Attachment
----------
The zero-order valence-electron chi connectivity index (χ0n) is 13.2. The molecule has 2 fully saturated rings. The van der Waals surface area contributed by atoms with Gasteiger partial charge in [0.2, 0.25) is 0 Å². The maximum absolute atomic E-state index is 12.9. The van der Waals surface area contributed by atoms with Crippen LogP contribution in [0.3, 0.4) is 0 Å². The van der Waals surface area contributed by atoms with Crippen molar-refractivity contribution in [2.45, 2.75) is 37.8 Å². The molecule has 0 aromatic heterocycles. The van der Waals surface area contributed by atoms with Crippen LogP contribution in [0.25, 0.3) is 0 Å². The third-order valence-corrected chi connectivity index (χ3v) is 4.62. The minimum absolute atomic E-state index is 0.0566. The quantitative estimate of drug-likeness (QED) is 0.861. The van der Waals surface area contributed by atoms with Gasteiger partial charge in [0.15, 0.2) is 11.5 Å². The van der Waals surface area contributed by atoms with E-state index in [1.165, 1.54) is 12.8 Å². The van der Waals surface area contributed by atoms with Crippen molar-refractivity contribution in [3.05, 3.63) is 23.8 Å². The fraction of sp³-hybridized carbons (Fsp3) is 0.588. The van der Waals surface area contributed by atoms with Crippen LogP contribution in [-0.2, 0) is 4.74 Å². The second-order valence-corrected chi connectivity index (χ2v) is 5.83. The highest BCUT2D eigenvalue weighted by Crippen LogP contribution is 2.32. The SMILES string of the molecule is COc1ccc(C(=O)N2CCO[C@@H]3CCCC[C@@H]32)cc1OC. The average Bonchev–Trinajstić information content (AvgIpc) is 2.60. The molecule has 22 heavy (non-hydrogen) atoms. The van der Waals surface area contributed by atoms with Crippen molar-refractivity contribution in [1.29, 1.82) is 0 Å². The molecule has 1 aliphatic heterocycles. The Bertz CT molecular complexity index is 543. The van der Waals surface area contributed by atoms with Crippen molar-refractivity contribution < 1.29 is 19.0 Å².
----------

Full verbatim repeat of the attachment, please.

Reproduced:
The zero-order valence-electron chi connectivity index (χ0n) is 13.2. The molecule has 2 fully saturated rings. The van der Waals surface area contributed by atoms with Gasteiger partial charge in [0.2, 0.25) is 0 Å². The maximum absolute atomic E-state index is 12.9. The van der Waals surface area contributed by atoms with Crippen LogP contribution in [0.3, 0.4) is 0 Å². The van der Waals surface area contributed by atoms with Crippen molar-refractivity contribution in [2.45, 2.75) is 37.8 Å². The molecule has 0 aromatic heterocycles. The van der Waals surface area contributed by atoms with Crippen LogP contribution in [0.25, 0.3) is 0 Å². The third-order valence-corrected chi connectivity index (χ3v) is 4.62. The minimum absolute atomic E-state index is 0.0566. The quantitative estimate of drug-likeness (QED) is 0.861. The van der Waals surface area contributed by atoms with Gasteiger partial charge in [0.15, 0.2) is 11.5 Å². The van der Waals surface area contributed by atoms with E-state index in [1.165, 1.54) is 12.8 Å². The van der Waals surface area contributed by atoms with Crippen molar-refractivity contribution in [3.05, 3.63) is 23.8 Å². The fraction of sp³-hybridized carbons (Fsp3) is 0.588. The van der Waals surface area contributed by atoms with Crippen LogP contribution in [-0.2, 0) is 4.74 Å². The second-order valence-corrected chi connectivity index (χ2v) is 5.83. The highest BCUT2D eigenvalue weighted by Crippen LogP contribution is 2.32. The SMILES string of the molecule is COc1ccc(C(=O)N2CCO[C@@H]3CCCC[C@@H]32)cc1OC. The average Bonchev–Trinajstić information content (AvgIpc) is 2.60. The molecule has 22 heavy (non-hydrogen) atoms. The van der Waals surface area contributed by atoms with Crippen molar-refractivity contribution in [1.29, 1.82) is 0 Å². The molecule has 1 aliphatic heterocycles. The Bertz CT molecular complexity index is 543. The van der Waals surface area contributed by atoms with Crippen molar-refractivity contribution < 1.29 is 19.0 Å².